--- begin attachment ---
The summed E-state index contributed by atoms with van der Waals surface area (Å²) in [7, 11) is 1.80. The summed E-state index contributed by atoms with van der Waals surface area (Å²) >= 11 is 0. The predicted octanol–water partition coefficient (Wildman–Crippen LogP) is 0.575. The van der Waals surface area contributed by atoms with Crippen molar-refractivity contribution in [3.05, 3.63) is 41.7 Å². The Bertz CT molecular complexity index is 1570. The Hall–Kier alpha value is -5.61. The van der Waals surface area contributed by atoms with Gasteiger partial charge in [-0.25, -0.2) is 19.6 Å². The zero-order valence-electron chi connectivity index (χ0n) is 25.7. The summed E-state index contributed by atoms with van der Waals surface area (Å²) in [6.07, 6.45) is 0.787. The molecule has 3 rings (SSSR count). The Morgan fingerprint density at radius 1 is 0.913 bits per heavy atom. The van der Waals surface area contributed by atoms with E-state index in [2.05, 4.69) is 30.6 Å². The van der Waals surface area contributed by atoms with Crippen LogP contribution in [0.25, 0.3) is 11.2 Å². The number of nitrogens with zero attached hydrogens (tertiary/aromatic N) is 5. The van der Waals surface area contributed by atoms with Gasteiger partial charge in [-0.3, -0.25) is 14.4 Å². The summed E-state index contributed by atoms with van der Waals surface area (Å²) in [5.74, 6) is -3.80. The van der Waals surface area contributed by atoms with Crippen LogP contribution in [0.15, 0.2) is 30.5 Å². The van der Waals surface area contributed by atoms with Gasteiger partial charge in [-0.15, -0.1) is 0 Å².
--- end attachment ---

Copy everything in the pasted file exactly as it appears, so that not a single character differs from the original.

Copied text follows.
The summed E-state index contributed by atoms with van der Waals surface area (Å²) in [7, 11) is 1.80. The summed E-state index contributed by atoms with van der Waals surface area (Å²) >= 11 is 0. The predicted octanol–water partition coefficient (Wildman–Crippen LogP) is 0.575. The van der Waals surface area contributed by atoms with Crippen molar-refractivity contribution in [3.05, 3.63) is 41.7 Å². The Bertz CT molecular complexity index is 1570. The Hall–Kier alpha value is -5.61. The van der Waals surface area contributed by atoms with Gasteiger partial charge in [-0.25, -0.2) is 19.6 Å². The zero-order valence-electron chi connectivity index (χ0n) is 25.7. The summed E-state index contributed by atoms with van der Waals surface area (Å²) in [6.07, 6.45) is 0.787. The molecule has 3 rings (SSSR count). The Morgan fingerprint density at radius 1 is 0.913 bits per heavy atom. The van der Waals surface area contributed by atoms with E-state index in [2.05, 4.69) is 30.6 Å². The van der Waals surface area contributed by atoms with Crippen LogP contribution in [0.25, 0.3) is 11.2 Å². The number of nitrogens with zero attached hydrogens (tertiary/aromatic N) is 5. The van der Waals surface area contributed by atoms with Gasteiger partial charge in [-0.3, -0.25) is 14.4 Å². The summed E-state index contributed by atoms with van der Waals surface area (Å²) in [5.74, 6) is -3.80. The van der Waals surface area contributed by atoms with Crippen LogP contribution in [0.15, 0.2) is 30.5 Å². The van der Waals surface area contributed by atoms with Gasteiger partial charge in [-0.15, -0.1) is 0 Å².